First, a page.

MILWAUKEE — As the first academic construction project for the campus in 20 years, the new Kenwood Interdisciplinary Research Complex at the University of Wisconsin, Milwaukee (UWM) will provide students with the modern facilities needed to thrive and advance in the subjects of science, technology, engineering and mathematics (STEM).
The $80 million facility, set to open in early 2015, is the first project of the school’s master plan to reprogram the southeastern section of the campus and will also serve as the first interdisciplinary building at the university. Designed by Flad Architects, with offices in Madison, Wis., and with Milwaukee-based CG Schmidt serving as contractor, the building is expected to create a new vision for STEM at UWM.
“It’s going to be a gateway to the campus and sets a new tone for architectural signature on the campus,” said Mark Corey, principal architect with Flad Architects. “It allows the campus to see what they want to in the future with the rest of the buildings.”
The five-story, approximately 150,000-square-foot building, constructed with glass metal panels and terra cotta, is the first of three buildings scheduled for the campus aimed at creating more focus on STEM education and research. The three buildings will come at a total cost of $225 million.
“We’re providing a pathway where students can take their classes and take a break between classes in collaboration spaces, get a chance to meet graduate students in science as well as principal investigators in science in hopes that they’ll maintain interest, which was of great importance to the university,” Corey said.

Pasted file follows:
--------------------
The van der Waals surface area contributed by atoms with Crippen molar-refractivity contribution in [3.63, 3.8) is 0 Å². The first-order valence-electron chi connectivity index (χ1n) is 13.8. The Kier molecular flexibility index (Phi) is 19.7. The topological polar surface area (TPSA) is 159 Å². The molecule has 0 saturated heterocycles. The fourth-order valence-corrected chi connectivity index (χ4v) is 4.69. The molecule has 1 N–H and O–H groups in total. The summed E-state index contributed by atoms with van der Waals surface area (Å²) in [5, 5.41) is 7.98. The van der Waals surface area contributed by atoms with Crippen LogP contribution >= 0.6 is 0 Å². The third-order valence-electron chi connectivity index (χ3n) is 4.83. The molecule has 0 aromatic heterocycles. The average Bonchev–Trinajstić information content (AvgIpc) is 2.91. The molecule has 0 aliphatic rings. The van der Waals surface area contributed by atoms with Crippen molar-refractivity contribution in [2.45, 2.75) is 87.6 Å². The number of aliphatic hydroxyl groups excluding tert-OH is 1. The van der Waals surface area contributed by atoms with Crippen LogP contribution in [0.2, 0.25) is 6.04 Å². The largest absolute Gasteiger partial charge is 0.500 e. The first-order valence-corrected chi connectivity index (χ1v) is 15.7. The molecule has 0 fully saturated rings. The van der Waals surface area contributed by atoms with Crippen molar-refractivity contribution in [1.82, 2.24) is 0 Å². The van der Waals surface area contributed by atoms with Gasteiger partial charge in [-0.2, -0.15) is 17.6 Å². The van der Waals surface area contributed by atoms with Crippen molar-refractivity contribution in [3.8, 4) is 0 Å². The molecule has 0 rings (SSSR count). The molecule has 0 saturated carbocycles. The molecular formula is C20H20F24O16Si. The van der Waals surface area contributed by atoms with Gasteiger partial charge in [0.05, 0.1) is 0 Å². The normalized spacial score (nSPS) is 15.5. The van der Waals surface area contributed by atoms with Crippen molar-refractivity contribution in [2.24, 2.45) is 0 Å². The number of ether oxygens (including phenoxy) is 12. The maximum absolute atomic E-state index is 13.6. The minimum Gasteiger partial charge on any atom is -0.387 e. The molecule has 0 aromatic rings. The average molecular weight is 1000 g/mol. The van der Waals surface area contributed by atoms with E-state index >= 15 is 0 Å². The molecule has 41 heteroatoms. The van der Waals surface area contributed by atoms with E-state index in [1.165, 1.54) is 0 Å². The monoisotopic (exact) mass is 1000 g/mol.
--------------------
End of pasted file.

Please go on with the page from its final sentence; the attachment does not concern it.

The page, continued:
The high foot traffic on the site made it a lucrative and symbolic space to construct the new building, as the site’s first intention is to encourage collaboration between students.
“The building sits on a site that was a crossroads of student traffic, and we want to maintain that crossroads both on the external of the building and the interior of the building,” Corey said.
The design is anticipated to meet LEED Silver certification through the utilization of high performance exterior envelope, heat recovery techniques and storm water mitigation among many other energy efficiency tactics. However, Corey said, the design will attempt to meet LEED Gold standards.
The new facility will revive STEM education by providing much-needed amenities, Corey said. The university was in serious need of state-of-the-art laboratories and collaborative space, Corey said. And though greenhouse space was unable be accommodated within the building, an approximately 9,000-square-foot greenhouse will be adjacent to the research complex in order to meet educational needs.
With a base level of core equipment space for physics and interdisciplinary science, the new facility will be able to attract researchers and research grants to UWM.
“[The building] is clearly used as a recruiting tool as well,” Corey said. “They really struggled with recruiting into their old facility and this building will help them recruit into their new facility.”
Corey said architects also took into consideration the fact that science and scientific technology is ever evolving. By providing ample space and flexibility, the facility will be able to sustain future expansion without construction.
“The laboratories are designed to be quite generic in nature so they can be flexibly changed,” said Corey. He explained that science and equipment are constantly changing so the university designed some of the spaces in the building to be either office or laboratory spaces, “So which ever need comes first, the university can solve.”